…In Which I Attempt To Read My Water Bill
Failure To Install Smart Water Meters Is Wasting Billions of Gallons Each Year
I felt at least decently about myself when I paid my water bill recently, because I was told that my usage was somewhat better than other people in my neighborhood (which is a low bar, but you take what you can get). But when I tried to figure out why it was better, I got no information whatsoever. That’s a huge problem. Michael E. Webber, in his fantastic book Thirst for Power: Energy, Water, and Human Survival, puts it well. Imagine, Webber suggests, if you were
shopping for groceries, but with no prices on any of the food items. With no price signal to steer our behavior, we would load up our carts with whatever looks appealing – steaks, specialty chocolates, and other high-priced items – leave the store, and take the groceries home, repeating that cycle twice weekly. We might even buy more than we need, throwing away the rest since for all we know it’s free. At the end of the month, the grocery store would send us for all the food we had purchased. Imagine our sticker shock when we see the tally. If we had price information for each individual food item, then we could shop in a more intelligent way, buying only what we need, wasting less, and prioritizing the more affordable items.
Webber notes that such a scenario is “preposterous,” but it is what we do with water (and really with gas and electricity as well). You can’t argue for pricing utilities unless people get the price signal, but that is what we do.
So why do we do it? For a long time, I suppose that the answer was technical: we simply lacked the technology to provide real-time usage and pricing of water use. Or perhaps we had it but it was so cumbersome and difficult to use that we could do it.
That is no longer the case. Smart water meter technology exists that can measure on a real-time basis a home’s water use.
My original version of this post was a castigation of the Los Angeles Department of Water of Power for not installing these things in every home in the city: we are in a long-term water crisis, and we can’t even tell people whether they are wasting water?
Using cutting-edge research, however, I surfed the web, and discovered that LA DWP is moving in that direction already:
Los Angeles Department of Water and Power officials on Thursday offered to pick up much of the cost for outfitting single-family homes in the city with monitoring devices that could help customers find ways to save more water in their daily lives….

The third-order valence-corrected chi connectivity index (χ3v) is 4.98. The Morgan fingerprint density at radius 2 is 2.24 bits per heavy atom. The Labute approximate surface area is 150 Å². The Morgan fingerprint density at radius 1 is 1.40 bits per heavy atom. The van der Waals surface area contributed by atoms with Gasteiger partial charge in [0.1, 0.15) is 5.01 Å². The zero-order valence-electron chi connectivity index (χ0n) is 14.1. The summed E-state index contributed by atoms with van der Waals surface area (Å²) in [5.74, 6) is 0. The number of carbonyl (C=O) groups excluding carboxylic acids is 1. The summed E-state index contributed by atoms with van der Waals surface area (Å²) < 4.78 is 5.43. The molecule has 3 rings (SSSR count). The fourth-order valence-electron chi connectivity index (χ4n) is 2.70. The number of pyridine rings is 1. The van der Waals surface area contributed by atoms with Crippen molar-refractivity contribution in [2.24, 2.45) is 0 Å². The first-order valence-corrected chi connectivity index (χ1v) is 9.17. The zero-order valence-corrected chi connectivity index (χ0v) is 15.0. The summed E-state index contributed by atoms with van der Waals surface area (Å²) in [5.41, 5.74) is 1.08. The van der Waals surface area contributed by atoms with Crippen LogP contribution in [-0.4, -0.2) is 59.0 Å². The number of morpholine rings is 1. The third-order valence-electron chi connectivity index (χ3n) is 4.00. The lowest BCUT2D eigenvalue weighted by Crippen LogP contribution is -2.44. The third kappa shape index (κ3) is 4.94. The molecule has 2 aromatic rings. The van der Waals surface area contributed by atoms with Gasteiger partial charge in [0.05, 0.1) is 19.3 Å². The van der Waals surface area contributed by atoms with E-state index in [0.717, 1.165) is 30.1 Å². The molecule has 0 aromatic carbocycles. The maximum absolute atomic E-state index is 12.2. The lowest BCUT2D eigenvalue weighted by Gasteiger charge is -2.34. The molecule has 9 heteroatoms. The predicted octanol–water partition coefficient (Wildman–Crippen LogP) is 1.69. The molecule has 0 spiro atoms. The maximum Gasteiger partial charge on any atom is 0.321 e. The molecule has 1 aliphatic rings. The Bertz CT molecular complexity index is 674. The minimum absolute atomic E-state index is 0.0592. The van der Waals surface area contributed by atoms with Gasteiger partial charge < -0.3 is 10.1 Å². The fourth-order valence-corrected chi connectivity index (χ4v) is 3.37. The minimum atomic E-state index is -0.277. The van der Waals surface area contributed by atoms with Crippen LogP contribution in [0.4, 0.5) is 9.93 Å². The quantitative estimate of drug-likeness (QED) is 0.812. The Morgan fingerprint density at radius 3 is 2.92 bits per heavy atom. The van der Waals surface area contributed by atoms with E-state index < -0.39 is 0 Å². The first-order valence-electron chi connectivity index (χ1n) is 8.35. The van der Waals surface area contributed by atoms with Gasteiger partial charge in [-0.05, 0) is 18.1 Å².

Officials said customers can sign up to receive a device called a “flume,” which straps onto a house’s water meter and feeds data on a customer’s water use to a smartphone app.
The hourly readouts offer users information about their own water use that would never show up on a bimonthly bill.
“It’s helped us sometimes if a toilet handle is stuck and you don’t know that for a couple days,” said [then-Mayor Eric] Garcetti, whose official residence is outfitted with a similar device. “It’ll tell you, ‘Something’s off and you’re using a little too much water.’ It’ll let you know if a pipe’s leaking.”
A leaky pipe might not seem like a lot, but according to EPA, “[h]ousehold leaks can waste more than 1 trillion gallons annually nationwide. That’s equal to the annual household water use of more than 11 million homes.” We cannot afford to waste that water.
Usually these devices run about $199, but DWP will sell them to single-family home consumers for $49, plus a $25 rebate. So I bought one.
I still think it is inadequate: smart meter systems should be installed in every home everywhere, with real-time information being made available to the water department. That is the way it is done in Israel, and it saves billions of gallons of water there each year.
As always, the problem is politics: given that the Right has decided that the mildest suggestions about gas stoves represent the coming of tyranny, the idea that even the local water department would know when you are wasting water might be a bridge too far.
But it is coming. Water is a public resource and public property: we cannot allow conspiracy theorists in the fever swamps to dry up our ability to save water and adapt to climate change.
Jonathan Zasloff teaches Torts, Land Use, Environmental Law, Comparative Urban Planning Law, Legal History, and Public Policy Clinic – Land Use, the Environment and Loc…READ more